It seems that everyone has tips for getting the most from revision – from the age-old routines of your parents to cutting-edge cerebral techniques used by last year’s graduates – but what are the five most useful tips for squeezing the most out of your revision?
The majority of teachers will put their slides and seminar notes up for everyone to see after a class, so if you miss any lessons or lectures there’s no excuse for you to have gaps in your knowledge – get online and have a lecture/ seminar in the comfort of your bedroom. And don’t take a shortcut by printing the information out and just slotting it into your binder without even looking at it – write your lecture notes out in your own style and only take on-board the information you feel is most relevant.
How Do You Learn?
Everyone has their own unique way of learning – some are visual learners, some are auditory learners and others learn simply learn by doing. Finding out which one you respond best to can be a big boost to effective revision and get you to that next level of learning.
If you are a visual learner it makes sense to condense information down into easily digestible formats such as diagrams and mood-boards, whereas if you’re an auditory learner the best way for you to revise would be through vLectures and podcasts such as those offered by PasTest.
Stick To Your Timetable
A great revision timetable will make sure that every area you want to focus on that will come up in your exam is given adequate attention. By planning these subjects out effectively, it will make sure that you don’t end up cramming in panic the night before. When coming up with a plan it also helps to factor in revisiting subjects a few days after you’ve revised it – this reiteration memory technique will ensure that the information is still there when the day of the exam comes around.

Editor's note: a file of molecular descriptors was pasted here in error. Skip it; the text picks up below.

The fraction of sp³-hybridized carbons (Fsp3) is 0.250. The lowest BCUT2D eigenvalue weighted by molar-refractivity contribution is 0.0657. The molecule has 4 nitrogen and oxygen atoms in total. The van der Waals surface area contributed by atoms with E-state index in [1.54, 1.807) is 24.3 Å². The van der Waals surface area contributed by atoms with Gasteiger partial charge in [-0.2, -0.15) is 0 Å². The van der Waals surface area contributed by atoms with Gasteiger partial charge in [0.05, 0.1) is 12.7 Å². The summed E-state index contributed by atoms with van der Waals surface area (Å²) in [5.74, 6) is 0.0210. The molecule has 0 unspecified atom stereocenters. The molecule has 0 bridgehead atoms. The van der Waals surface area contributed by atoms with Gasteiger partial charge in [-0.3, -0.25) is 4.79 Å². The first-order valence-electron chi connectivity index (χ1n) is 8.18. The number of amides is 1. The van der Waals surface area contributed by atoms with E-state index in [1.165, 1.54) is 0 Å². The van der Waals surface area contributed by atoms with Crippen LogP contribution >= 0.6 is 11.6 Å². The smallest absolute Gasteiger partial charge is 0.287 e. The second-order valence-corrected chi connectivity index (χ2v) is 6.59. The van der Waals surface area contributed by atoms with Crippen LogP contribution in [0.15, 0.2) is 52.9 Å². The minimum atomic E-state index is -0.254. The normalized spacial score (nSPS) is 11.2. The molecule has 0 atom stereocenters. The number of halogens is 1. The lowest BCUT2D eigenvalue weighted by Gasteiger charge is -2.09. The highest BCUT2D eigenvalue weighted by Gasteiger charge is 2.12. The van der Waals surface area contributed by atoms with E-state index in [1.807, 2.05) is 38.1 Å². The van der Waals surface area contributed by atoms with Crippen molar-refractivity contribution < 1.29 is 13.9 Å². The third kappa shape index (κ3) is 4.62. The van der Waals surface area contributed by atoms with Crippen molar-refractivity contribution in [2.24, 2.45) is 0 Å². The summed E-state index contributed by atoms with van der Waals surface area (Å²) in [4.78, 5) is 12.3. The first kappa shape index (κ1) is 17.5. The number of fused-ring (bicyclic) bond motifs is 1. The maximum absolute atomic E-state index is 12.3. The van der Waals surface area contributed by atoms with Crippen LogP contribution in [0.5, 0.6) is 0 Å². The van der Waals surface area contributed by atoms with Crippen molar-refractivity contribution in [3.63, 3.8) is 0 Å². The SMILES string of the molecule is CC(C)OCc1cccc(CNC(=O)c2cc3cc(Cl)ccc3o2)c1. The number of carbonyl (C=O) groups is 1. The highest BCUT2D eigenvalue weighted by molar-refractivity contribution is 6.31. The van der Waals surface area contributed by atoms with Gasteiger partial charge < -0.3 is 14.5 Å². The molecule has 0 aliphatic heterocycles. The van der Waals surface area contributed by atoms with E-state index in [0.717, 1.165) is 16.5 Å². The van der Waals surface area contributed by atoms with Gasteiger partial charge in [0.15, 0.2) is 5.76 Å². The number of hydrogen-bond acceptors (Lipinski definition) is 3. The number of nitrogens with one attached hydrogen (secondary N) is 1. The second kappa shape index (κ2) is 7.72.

Many studies show that the maximum amount of time people can concentrate for is 45 minutes, so organise your revision blocks to reflect this, with regular tea breaks and fresh air intervals factored in.
Whatever method of learning your respond best to, a great way to prepare and put your knowledge to the test is by attempting past exam papers or exam format questions. These short, sharp tests will put your knowledge to the test and highlight what you need to brush up on and if there are any gaps in your knowledge. Testing yourself with plenty of time before an exam will be a big help to reiterate what you have learned and what subjects you need to revisit.
Don’t panic and don’t spend all your waking hours trying to cram information – living the pious monk life isn’t going to help you any more than a refined and thorough approach will. Revise smart, take breaks when you need them, reward yourself for overcoming subjects you’re struggling with, and most importantly keep your spirits up with your end goal in sight – it will all be worth it in the end.
Following these tips will help you study smartly and give you a real sense of achievement before you even walk through the examination door, ensuring you’ll ace it.